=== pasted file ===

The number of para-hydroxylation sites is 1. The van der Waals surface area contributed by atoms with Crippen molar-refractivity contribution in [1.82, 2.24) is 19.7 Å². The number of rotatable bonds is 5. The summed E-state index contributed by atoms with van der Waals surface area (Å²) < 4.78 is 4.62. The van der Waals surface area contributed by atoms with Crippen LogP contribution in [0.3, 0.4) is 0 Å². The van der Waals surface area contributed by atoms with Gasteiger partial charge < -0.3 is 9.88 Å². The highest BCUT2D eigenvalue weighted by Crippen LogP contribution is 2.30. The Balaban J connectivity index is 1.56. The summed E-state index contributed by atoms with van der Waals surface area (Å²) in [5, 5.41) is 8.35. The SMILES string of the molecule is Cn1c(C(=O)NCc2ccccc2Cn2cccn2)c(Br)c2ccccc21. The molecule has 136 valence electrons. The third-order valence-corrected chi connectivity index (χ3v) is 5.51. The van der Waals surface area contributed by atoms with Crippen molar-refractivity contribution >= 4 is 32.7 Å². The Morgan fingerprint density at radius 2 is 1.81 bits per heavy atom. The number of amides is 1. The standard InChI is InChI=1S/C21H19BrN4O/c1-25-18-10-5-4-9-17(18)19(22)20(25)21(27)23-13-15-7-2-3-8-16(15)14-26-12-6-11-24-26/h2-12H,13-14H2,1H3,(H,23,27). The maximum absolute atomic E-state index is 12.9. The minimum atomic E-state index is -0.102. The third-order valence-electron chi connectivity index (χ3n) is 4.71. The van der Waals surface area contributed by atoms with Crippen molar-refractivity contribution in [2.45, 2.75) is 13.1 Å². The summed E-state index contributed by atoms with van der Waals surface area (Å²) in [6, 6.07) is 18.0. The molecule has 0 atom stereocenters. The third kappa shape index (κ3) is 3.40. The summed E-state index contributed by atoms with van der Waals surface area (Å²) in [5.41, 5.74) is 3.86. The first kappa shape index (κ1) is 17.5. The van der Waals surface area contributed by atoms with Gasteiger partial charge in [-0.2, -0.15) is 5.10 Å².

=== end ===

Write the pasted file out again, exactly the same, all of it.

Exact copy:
The number of para-hydroxylation sites is 1. The van der Waals surface area contributed by atoms with Crippen molar-refractivity contribution in [1.82, 2.24) is 19.7 Å². The number of rotatable bonds is 5. The summed E-state index contributed by atoms with van der Waals surface area (Å²) < 4.78 is 4.62. The van der Waals surface area contributed by atoms with Crippen LogP contribution in [0.3, 0.4) is 0 Å². The van der Waals surface area contributed by atoms with Gasteiger partial charge < -0.3 is 9.88 Å². The highest BCUT2D eigenvalue weighted by Crippen LogP contribution is 2.30. The Balaban J connectivity index is 1.56. The summed E-state index contributed by atoms with van der Waals surface area (Å²) in [5, 5.41) is 8.35. The SMILES string of the molecule is Cn1c(C(=O)NCc2ccccc2Cn2cccn2)c(Br)c2ccccc21. The molecule has 136 valence electrons. The third-order valence-corrected chi connectivity index (χ3v) is 5.51. The van der Waals surface area contributed by atoms with Crippen molar-refractivity contribution >= 4 is 32.7 Å². The Morgan fingerprint density at radius 2 is 1.81 bits per heavy atom. The number of amides is 1. The standard InChI is InChI=1S/C21H19BrN4O/c1-25-18-10-5-4-9-17(18)19(22)20(25)21(27)23-13-15-7-2-3-8-16(15)14-26-12-6-11-24-26/h2-12H,13-14H2,1H3,(H,23,27). The maximum absolute atomic E-state index is 12.9. The minimum atomic E-state index is -0.102. The third-order valence-electron chi connectivity index (χ3n) is 4.71. The van der Waals surface area contributed by atoms with Crippen molar-refractivity contribution in [2.45, 2.75) is 13.1 Å². The summed E-state index contributed by atoms with van der Waals surface area (Å²) in [6, 6.07) is 18.0. The molecule has 0 atom stereocenters. The third kappa shape index (κ3) is 3.40. The summed E-state index contributed by atoms with van der Waals surface area (Å²) in [5.41, 5.74) is 3.86. The first kappa shape index (κ1) is 17.5. The van der Waals surface area contributed by atoms with Gasteiger partial charge in [-0.2, -0.15) is 5.10 Å².